Measured Steps – Virginia Business

Health systems recover financially but remain cautious


September 29, 2021

Catherine De Rosa

Sentara Norfolk General Hospital. Photo by Mark Rhodes

While Hampton Roads healthcare systems have done some big business over the past year, the biggest news has been a deal that didn’t happen.

The proposed merger of Norfolk-based Sentara Healthcare with North Carolina-based Cone Health which was announced in August 2020 and would have created a system of 17 hospitals with combined annual revenue of $ 11.5 billion of dollars, was canceled in June.

“We have realized that each of our communities and key stakeholders need the support and commitments of our respective organizations who are best served by remaining independent,” Sentara and Cone Health said in a joint statement.

Healthcare systems are in better financial shape this year than in 2020, when Gov. Ralph Northam’s executive order banned elective surgery for several months. But at the same time, officials are fully aware of the possibility of future instability, even after COVID-19 vaccines have become widely available.

This summer has raised new concerns about the increase in hospitalizations for COVID, as the highly contagious delta variant of the coronavirus spreads mainly among unvaccinated people. Virginia’s COVID positivity rate rose to 10% in late August, from 1.5% in June.

“We are optimistic about Sentara’s financial outlook, but understand that COVID-19 is with us for the long haul and has changed all aspects of the way we live, work and care for others,” said the former Sentara spokesperson Brittany Vajda.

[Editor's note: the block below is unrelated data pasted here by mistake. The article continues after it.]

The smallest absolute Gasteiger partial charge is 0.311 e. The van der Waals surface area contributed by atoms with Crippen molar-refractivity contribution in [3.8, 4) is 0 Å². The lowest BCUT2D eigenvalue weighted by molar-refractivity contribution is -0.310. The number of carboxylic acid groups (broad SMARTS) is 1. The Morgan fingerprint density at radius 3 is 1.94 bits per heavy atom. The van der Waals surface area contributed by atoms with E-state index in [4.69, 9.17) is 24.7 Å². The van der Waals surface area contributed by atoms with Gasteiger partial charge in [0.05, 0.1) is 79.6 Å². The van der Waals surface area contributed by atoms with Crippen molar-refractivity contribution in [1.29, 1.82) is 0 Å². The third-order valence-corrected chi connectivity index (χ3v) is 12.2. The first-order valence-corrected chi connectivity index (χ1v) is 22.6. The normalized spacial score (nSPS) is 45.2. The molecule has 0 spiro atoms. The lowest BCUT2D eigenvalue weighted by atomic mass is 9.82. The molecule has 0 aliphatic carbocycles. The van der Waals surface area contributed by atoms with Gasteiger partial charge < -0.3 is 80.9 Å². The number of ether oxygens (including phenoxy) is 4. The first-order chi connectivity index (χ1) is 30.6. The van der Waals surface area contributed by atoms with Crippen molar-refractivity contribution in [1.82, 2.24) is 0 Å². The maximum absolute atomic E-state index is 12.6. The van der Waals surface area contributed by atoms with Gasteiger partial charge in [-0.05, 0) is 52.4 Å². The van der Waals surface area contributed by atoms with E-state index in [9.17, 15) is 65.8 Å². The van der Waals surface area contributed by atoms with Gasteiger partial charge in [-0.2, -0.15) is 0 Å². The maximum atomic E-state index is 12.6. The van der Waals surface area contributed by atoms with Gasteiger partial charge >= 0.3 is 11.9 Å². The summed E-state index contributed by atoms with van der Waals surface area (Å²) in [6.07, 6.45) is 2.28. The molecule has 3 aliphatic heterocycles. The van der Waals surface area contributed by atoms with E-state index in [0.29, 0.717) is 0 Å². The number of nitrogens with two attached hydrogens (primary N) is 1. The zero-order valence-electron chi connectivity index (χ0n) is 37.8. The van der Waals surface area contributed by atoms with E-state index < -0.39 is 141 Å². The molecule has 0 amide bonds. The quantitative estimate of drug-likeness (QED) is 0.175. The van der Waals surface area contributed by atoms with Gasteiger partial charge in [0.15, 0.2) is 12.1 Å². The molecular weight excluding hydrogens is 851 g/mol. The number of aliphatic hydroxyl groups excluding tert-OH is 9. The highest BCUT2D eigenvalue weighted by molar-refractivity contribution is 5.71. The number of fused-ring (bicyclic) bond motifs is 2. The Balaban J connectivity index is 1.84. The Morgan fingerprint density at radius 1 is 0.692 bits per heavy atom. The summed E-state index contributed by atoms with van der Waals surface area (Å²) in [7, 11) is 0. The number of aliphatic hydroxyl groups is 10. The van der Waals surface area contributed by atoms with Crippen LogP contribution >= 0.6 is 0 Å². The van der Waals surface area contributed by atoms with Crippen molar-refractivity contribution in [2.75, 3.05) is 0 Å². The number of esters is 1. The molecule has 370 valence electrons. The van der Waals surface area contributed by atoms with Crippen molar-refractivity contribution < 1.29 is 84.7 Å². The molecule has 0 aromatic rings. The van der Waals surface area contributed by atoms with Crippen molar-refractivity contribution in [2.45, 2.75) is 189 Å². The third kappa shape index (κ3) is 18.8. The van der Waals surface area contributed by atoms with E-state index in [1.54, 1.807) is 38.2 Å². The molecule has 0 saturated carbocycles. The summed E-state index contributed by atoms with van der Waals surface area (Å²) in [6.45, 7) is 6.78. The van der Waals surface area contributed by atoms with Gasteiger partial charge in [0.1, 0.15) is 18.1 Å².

Riverside Health System, based at Newport News, modeled its 2021 budget on its 2019 plan, CEO Bill Downey said, although revenues have still not returned to pre-pandemic levels. Meanwhile, Riverside has seen treatments and services return to near-normal activity this year.

Partnerships between hospital systems and universities have continued in the past
12 months. The Hampton Roads Biomedical Research Consortium, a collaboration between Sentara, Old Dominion University and Eastern Virginia Medical School, launched in late 2020. Sentara has also pledged $ 4 million to establish Virginia’s first school of public health, a joint initiative between EVMS, ODU and Norfolk State University. Schools signed a memorandum of understanding in August, solidifying the school’s plans.

Sentara is part of a group of 14 nationwide healthcare systems that have formed a new company, Truveta, which will offer data insights for patient care, the systems, including Bon Secours said. , in February. Truveta is creating a data platform using artificial intelligence and machine learning that will allow healthcare systems to learn from each other and provide larger study samples than each could individually.

In May, Sentara also became one of the first health systems in Virginia to raise its minimum wage to $ 15 an hour, joining UVA Health, which implemented the $ 15 minimum wage in January. (The minimum wage imposed by the federal government is $ 7.25; the minimum wage imposed by the state of Virginia is expected to rise to $ 11 on January 1, 2022.)

The wage increase affected about 5,700 workers in the Hampton Roads area, Sentara said last year. The health care system employs more than 28,000 people in Virginia and North Carolina.

“From a business perspective, one of the important things is that we have great talent in the Commonwealth,” Becky Sawyer, executive vice president and chief human resources officer of Sentara Healthcare, told Virginia Business in May. . “The recruiting process is very expensive. It is much more profitable to pay a person a reasonable salary.

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